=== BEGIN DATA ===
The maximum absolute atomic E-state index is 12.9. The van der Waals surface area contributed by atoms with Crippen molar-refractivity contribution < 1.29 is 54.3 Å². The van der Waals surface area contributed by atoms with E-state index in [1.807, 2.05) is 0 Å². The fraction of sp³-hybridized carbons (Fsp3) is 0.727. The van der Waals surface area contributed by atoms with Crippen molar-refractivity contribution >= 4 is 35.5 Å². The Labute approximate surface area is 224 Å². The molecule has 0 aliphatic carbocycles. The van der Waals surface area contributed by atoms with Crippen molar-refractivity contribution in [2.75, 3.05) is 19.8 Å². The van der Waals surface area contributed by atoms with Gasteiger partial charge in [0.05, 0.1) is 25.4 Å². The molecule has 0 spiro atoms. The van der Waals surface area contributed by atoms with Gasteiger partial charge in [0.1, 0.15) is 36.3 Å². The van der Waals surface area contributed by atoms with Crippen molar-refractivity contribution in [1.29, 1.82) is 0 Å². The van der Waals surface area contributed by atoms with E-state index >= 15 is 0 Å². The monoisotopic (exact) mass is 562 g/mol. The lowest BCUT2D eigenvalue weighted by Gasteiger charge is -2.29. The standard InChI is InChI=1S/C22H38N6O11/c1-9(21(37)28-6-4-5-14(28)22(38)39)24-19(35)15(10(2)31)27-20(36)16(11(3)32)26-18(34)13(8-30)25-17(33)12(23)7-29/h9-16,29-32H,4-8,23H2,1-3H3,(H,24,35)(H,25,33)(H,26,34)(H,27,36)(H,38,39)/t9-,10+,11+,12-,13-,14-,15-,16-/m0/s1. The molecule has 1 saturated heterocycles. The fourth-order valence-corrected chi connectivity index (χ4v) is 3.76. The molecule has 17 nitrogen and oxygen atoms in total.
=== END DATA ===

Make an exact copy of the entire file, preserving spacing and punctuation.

The maximum absolute atomic E-state index is 12.9. The van der Waals surface area contributed by atoms with Crippen molar-refractivity contribution < 1.29 is 54.3 Å². The van der Waals surface area contributed by atoms with E-state index in [1.807, 2.05) is 0 Å². The fraction of sp³-hybridized carbons (Fsp3) is 0.727. The van der Waals surface area contributed by atoms with Crippen molar-refractivity contribution >= 4 is 35.5 Å². The Labute approximate surface area is 224 Å². The molecule has 0 aliphatic carbocycles. The van der Waals surface area contributed by atoms with Crippen molar-refractivity contribution in [2.75, 3.05) is 19.8 Å². The van der Waals surface area contributed by atoms with Gasteiger partial charge in [0.05, 0.1) is 25.4 Å². The molecule has 0 spiro atoms. The van der Waals surface area contributed by atoms with Gasteiger partial charge in [0.1, 0.15) is 36.3 Å². The van der Waals surface area contributed by atoms with Crippen molar-refractivity contribution in [1.29, 1.82) is 0 Å². The van der Waals surface area contributed by atoms with E-state index >= 15 is 0 Å². The monoisotopic (exact) mass is 562 g/mol. The lowest BCUT2D eigenvalue weighted by Gasteiger charge is -2.29. The standard InChI is InChI=1S/C22H38N6O11/c1-9(21(37)28-6-4-5-14(28)22(38)39)24-19(35)15(10(2)31)27-20(36)16(11(3)32)26-18(34)13(8-30)25-17(33)12(23)7-29/h9-16,29-32H,4-8,23H2,1-3H3,(H,24,35)(H,25,33)(H,26,34)(H,27,36)(H,38,39)/t9-,10+,11+,12-,13-,14-,15-,16-/m0/s1. The molecule has 1 saturated heterocycles. The fourth-order valence-corrected chi connectivity index (χ4v) is 3.76. The molecule has 17 nitrogen and oxygen atoms in total.